Latest Science News -- ScienceDaily
Forty percent of people have a fictional first memory
Tue, 17 Jul 2018 19:46:00 EDT
Researchers have conducted one of the largest surveys of people's first memories, finding that nearly 40 per cent of people had a first memory which is fictional.
Algorithm identifies patients best suited for antidepressants
Tue, 17 Jul 2018 18:23:23 EDT
Results of a new study bring us closer to identifying individuals likely to benefit from antidepressants.
New target protein for colon cancer identified
Tue, 17 Jul 2018 18:23:20 EDT
Researchers have identified a new potential target protein (c-Cbl) they believe can help further the understanding of colon cancer and ultimately survival of patients with the disease.
No more zigzags: Scientists uncover mechanism that stabilizes fusion plasmas
Tue, 17 Jul 2018 18:23:14 EDT
Article describes simulation of mechanism that eliminates sawtooth instabilities in fusion plasmas.
Early supper associated with lower risk of breast and prostate cancer
Tue, 17 Jul 2018 18:23:12 EDT
People who have their evening meal before 9 p.m. or wait at least two hours before going to sleep have lower risk of breast and prostate cancer.
Almost half of US adults who drink, drink too much, and continue to do so
Tue, 17 Jul 2018 14:30:12 EDT
A new study has found that about 40 percent of adults in the United States who drink alcohol do so in amounts that risk health consequences, and identifies a range of factors associated with starting or stopping drinking too much.
Broadly acting antibodies found in plasma of Ebola survivors
Tue, 17 Jul 2018 14:25:40 EDT
Recent Ebola virus disease (EVD) outbreaks highlight the need for licensed treatments. ZMapp, an experimental therapy, has shown promise in a clinical trial, but targets only one of five known species of Ebola virus. Now scientists have discovered powerful, broadly neutralizing antibodies (bNAbs) in the blood of EVD survivors. In animal studies, two of these antibodies provided substantial protection against disease caused by the three species known to cause fatal human illness.
5,000 percent increase in native trees on rat-free palmyra atoll
Tue, 17 Jul 2018 14:25:35 EDT
New research demonstrates dramatic positive benefits for native trees following rat removal at Palmyra Atoll, a magnificent National Wildlife Refuge and natural research laboratory located about 1000 miles south of Hawaii. For five native tree species, including Pisonia grandis, fewer than 150 seedlings were counted in the presence of rats, and more than 7700 seedlings were counted five years after rats were removed.
Sap-sucking bugs manipulate their host plants' metabolism for their own benefit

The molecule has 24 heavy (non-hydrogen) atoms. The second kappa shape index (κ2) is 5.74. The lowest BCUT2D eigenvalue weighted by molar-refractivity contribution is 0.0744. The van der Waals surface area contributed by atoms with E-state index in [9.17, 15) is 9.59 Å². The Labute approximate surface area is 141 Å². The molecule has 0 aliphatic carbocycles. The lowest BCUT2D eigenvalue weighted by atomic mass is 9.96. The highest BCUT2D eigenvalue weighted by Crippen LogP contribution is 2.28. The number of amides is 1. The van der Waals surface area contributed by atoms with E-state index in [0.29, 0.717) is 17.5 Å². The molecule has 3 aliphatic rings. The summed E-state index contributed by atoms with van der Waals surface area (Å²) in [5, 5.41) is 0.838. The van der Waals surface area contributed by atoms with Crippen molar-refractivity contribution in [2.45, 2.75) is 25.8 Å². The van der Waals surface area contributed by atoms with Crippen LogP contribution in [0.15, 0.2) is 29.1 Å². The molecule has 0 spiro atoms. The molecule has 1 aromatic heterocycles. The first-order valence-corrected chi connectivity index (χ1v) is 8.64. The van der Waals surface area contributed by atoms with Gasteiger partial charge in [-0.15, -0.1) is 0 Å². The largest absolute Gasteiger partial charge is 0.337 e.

Tue, 17 Jul 2018 14:25:32 EDT
Researchers have shown for the first time that free-living, sap-sucking bugs can manipulate the metabolism of their host plants to create stable, nutritious feeding sites.
The rise of secondary imaging interpretations
Tue, 17 Jul 2018 14:25:29 EDT
Among Medicare beneficiaries, the frequency of billed secondary interpretation services for diagnostic imaging services increased from 2003 to 2016 across a broad range of modalities and body regions, often dramatically.
For professional baseball players, faster hand-eye coordination linked to batting performance
Tue, 17 Jul 2018 13:57:25 EDT
Professional baseball players who score higher on a test of hand-eye coordination have better batting performance -- particularly in drawing walks and other measures of 'plate discipline,' reports a study.
A single genetic change in gut bacteria alters host metabolism
Tue, 17 Jul 2018 13:57:04 EDT
Scientists have found that deleting a single gene in a particular strain of gut bacteria causes changes in metabolism and reduced weight gain in mice.
As we get parched, cognition can easily sputter, dehydration study says
Tue, 17 Jul 2018 12:58:44 EDT
Getting parched can fuzz attentiveness and make it harder to solve problems. Dehydration can easily put a dent in those and other cognitive functions, a new metadata analysis of multiple studies shows. Researchers are particularly interested in accident potential this may pose for people who toil in the heat around heavy equipment or military hardware.
The scent of coffee appears to boost performance in math
Tue, 17 Jul 2018 12:58:36 EDT
Research reveals that the scent of coffee alone may help people perform better on the analytical portion of the Graduate Management Aptitude Test, or GMAT, a computer adaptive test required by many business schools.
Solutions to water challenges reside at the interface
Tue, 17 Jul 2018 12:58:32 EDT
Researchers describe the most advanced research innovations that could address global clean water accessibility. A new comprehensive article focuses on understanding and controlling the interfaces between materials and water.
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